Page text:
Time Reversal

We know very little about deep oceans and the center of our planet.  Clearly, we know even less about our solar system and even far less about our galaxy.  Guess how insignificantly little we know about our universe.  So, how will we ever know what is going on within our universe?  It seems that only our imagination saddled with logic has a chance to succeed in solving this mystery.

For a starter, it is possible that everything in our universe is interconnected.  Einstein’s space-time fabric encases the stars, planets, and other mass, including black matter.  This fabric connects solar systems and galaxies to form our universe.

But the next step requires a giant leap of our imagination.  What could make this space-time universe perpetual?  After the Big Bang, wouldn’t entropy cause the expansion to slow down?  Yet, we know that galaxies are moving away from each other at increasing speeds.  If we do not use our imagination, we can only visualize our universe expanding forever until solar systems end up in a Deep Freeze off somewhere by themselves.  But this would describe an open universe that expands forever with no boundaries, which does not seem likely.

What does appear to be more probable than not is that the galaxies are shrinking away from each other at an increasing rate.  Deflation could also cause a “red-shift” effect as the galaxies were shrinking away from each other.  But how did our space-time fabric go from expanding to contracting?  Well, if there were a significant force, perhaps dark energy, that could cause the space-time fabric to reverse direction, then our universe would be a perpetual motion machine, moving back and forth in time.  Remember, I said this required a giant leap of our imagination.  The space-time fabric would be similar to a balloon that inflated and then deflated.

It all depends on your perspective.  From where we sit, time reversal sounds impossible.  But from outside our closed universe, this movement would appear to be a simple expansion and contraction of the universe just like lungs that first fill up with oxygen and then deflate as the oxygen exits the lungs.  Einstein introduced time as the fourth dimension.  So, the dimension of time could easily move up and down as it expands and contracts.  But like I said, from our perspective, it would appear to be going forward in time and then reverse going back to the past.

Even though this sounds a little bit extraordinary, it may be the best theory we can come up without more evidence.  Here’s the bottom line:  there is no other explanation for being able to see an ancient galaxy, no longer sending out light, that was formed about 670 million years after the Big Bang.  The light from the ancient galaxy would have traveled at the speed of light and thus would have passed us by billions of years ago, never to be seen again.  The light from this ancient galaxy which died billions of years ago would have zipped past our field of vision, since expansion, as a general rule, would have propelled us at less than the speed of light.  In other words, how could we possibly see this light through the Hubble telescope unless we had reversed time and were headed back toward that original light?  When we finally see the Big Bang, it may not be a good thing for us.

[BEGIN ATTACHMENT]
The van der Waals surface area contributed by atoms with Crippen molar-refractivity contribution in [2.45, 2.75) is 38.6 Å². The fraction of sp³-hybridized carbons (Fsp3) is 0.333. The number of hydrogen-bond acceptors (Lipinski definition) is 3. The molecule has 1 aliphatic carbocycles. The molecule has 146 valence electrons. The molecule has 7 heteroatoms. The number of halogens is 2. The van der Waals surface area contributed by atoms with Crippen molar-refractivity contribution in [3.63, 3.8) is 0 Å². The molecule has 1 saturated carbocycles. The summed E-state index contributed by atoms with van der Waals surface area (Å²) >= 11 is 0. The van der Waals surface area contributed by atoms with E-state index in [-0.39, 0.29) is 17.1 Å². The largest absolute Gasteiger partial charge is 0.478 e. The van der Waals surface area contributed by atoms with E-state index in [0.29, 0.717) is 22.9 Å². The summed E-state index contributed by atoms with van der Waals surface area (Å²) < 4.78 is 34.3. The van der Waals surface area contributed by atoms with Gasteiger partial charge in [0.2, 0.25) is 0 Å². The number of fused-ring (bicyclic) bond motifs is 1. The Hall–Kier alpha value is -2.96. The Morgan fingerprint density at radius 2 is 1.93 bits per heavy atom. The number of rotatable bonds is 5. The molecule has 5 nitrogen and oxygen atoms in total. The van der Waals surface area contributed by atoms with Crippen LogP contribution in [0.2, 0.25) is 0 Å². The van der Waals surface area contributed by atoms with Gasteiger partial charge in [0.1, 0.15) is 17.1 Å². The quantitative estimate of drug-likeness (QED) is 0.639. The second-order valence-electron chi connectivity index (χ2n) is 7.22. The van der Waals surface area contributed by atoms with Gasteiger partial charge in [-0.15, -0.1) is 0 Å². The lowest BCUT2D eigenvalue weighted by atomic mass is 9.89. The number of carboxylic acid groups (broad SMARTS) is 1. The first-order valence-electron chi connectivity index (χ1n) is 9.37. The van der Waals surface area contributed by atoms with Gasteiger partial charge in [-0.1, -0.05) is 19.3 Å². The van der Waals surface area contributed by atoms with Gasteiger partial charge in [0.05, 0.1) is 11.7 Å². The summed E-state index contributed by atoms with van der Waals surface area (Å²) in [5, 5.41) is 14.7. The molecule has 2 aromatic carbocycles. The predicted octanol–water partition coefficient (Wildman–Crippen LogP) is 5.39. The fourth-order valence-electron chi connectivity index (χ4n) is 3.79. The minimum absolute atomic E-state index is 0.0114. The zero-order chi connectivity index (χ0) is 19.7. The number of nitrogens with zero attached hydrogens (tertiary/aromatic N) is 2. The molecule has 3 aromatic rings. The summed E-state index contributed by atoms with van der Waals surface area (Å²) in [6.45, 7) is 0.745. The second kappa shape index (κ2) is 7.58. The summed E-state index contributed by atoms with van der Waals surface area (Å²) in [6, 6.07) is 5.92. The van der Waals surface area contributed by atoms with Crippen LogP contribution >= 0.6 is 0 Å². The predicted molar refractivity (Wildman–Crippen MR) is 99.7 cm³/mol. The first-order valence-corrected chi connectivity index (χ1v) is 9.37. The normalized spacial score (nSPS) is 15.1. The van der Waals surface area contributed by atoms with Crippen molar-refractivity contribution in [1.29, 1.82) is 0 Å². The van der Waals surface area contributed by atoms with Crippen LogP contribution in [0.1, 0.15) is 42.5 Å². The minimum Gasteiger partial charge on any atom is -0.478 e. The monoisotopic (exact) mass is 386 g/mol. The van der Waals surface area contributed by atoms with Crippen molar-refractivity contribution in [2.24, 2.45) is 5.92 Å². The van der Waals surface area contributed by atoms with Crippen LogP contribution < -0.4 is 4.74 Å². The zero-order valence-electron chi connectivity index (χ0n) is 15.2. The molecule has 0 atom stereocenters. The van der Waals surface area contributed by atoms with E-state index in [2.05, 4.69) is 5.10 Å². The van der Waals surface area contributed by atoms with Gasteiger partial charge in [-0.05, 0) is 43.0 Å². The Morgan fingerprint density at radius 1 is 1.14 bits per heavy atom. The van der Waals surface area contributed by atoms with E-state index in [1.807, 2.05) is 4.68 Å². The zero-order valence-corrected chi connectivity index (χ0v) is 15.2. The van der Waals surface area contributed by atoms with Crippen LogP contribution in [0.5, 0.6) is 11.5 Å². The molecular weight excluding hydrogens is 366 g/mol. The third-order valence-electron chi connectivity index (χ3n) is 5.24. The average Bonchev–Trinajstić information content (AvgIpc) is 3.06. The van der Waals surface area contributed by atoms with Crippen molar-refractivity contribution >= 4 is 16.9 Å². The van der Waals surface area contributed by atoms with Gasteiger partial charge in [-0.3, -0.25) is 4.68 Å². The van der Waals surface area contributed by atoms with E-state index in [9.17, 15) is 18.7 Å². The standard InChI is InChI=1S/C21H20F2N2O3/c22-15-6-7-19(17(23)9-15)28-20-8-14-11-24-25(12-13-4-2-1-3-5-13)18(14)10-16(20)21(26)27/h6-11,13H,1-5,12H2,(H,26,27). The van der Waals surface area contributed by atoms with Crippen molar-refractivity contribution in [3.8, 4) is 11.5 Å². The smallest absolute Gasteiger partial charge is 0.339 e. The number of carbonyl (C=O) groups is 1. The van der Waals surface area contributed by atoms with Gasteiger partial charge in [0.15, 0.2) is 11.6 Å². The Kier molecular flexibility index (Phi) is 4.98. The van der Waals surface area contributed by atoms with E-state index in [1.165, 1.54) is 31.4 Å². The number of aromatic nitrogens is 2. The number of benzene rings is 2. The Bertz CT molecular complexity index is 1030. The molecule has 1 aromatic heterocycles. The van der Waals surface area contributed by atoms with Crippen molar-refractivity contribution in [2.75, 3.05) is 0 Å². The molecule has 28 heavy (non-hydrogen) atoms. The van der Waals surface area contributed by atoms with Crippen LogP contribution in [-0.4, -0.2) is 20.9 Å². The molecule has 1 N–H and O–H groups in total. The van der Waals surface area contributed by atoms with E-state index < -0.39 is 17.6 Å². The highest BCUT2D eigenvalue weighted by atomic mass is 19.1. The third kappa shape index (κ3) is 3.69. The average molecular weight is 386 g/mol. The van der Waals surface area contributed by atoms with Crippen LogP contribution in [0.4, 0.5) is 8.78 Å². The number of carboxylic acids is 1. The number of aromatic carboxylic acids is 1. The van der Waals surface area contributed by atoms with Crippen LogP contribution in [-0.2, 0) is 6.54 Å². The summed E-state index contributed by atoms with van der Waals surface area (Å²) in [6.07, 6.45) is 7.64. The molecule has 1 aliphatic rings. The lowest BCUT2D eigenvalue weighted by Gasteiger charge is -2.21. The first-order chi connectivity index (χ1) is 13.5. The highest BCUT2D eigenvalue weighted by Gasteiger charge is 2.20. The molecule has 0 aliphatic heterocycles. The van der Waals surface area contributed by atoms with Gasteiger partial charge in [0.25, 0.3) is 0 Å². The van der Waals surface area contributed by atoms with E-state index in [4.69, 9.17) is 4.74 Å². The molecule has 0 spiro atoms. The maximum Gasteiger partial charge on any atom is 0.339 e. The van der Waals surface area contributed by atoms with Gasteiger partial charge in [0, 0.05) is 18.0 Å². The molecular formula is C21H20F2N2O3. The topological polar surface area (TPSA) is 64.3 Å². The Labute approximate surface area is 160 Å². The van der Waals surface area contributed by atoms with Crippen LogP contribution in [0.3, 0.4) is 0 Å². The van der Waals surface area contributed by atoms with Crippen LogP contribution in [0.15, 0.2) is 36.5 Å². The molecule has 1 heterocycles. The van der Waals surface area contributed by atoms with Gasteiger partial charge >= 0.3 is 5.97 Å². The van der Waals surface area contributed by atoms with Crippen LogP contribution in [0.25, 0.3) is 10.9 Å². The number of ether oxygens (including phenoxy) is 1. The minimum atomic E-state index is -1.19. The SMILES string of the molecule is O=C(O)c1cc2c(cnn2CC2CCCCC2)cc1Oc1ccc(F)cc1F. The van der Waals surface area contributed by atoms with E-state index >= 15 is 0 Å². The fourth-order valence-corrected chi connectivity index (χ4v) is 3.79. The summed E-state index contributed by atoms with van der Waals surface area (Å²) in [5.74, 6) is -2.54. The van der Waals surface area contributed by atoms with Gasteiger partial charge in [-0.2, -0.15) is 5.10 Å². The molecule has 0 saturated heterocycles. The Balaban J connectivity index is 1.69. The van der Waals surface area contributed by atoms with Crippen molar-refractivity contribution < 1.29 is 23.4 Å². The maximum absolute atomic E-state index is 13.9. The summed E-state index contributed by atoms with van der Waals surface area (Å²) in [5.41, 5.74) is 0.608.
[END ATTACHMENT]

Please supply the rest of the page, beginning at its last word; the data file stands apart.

Of course this sounds like science fiction, but when you consider time as being part of a fabric, it is logical to conclude that the fabric can expand and contract.  Time reversal may be nothing more than moving from expansion to contraction.  And dark energy, which currently is only a mathematical creation, could be a likely candidate to cause this reversal.

Again this is only speculation, but it is possible that dark energy is intertwined in the space-time fabric, so that it can twist one direction until entropy takes over and then it turns around like a rubber band to unwind in the other direction.  And dark energy could be powerful enough to keep this fabric twisting back and forth forever, first expanding and then contracting.  Even though there is little evidence to support this hypothesis, it is logically creative.

You might wonder why we don’t also reverse our aging or go backwards in time from the 21st century to the 20th century.  The answer is because the time reversal occurred billions of years ago.  We probably have been deflating the space-time fabric in a past-future direction for eons.  Basically, you would detect no difference between aging in the present-future or the past-future.

So, why would we ever be able to see the light from ancient galaxies as we moved back in time?  I don’t have a perfect answer, but I believe that we may be able to see light from ancient galaxies and even the Big Bang itself since that light is encased in the time-fabric.  In other words, as the space-time fabric collapses, our universe will be miniaturized so that we will be able to see the light from current galaxies, ancient galaxies, and even the Big Bang, which then may become the Big Crunch.

This theory of expansion and contraction of the time-space fabric would also comport with this being a closed universe, which is most likely the case.  It is not probable that our universe with its mass interconnected by a space-time fabric has no boundary.  Interestingly enough, quantum theory may assist us at this point.  Even though atoms may not appear to have well defined borders, there is an end point where other atoms come together as building blocks for matter.  As strange as the quantum world is, there still probably are boundaries.  And it may well be that the boundaries between the quantum world and the relativity world explain why we cannot reconcile these two worlds.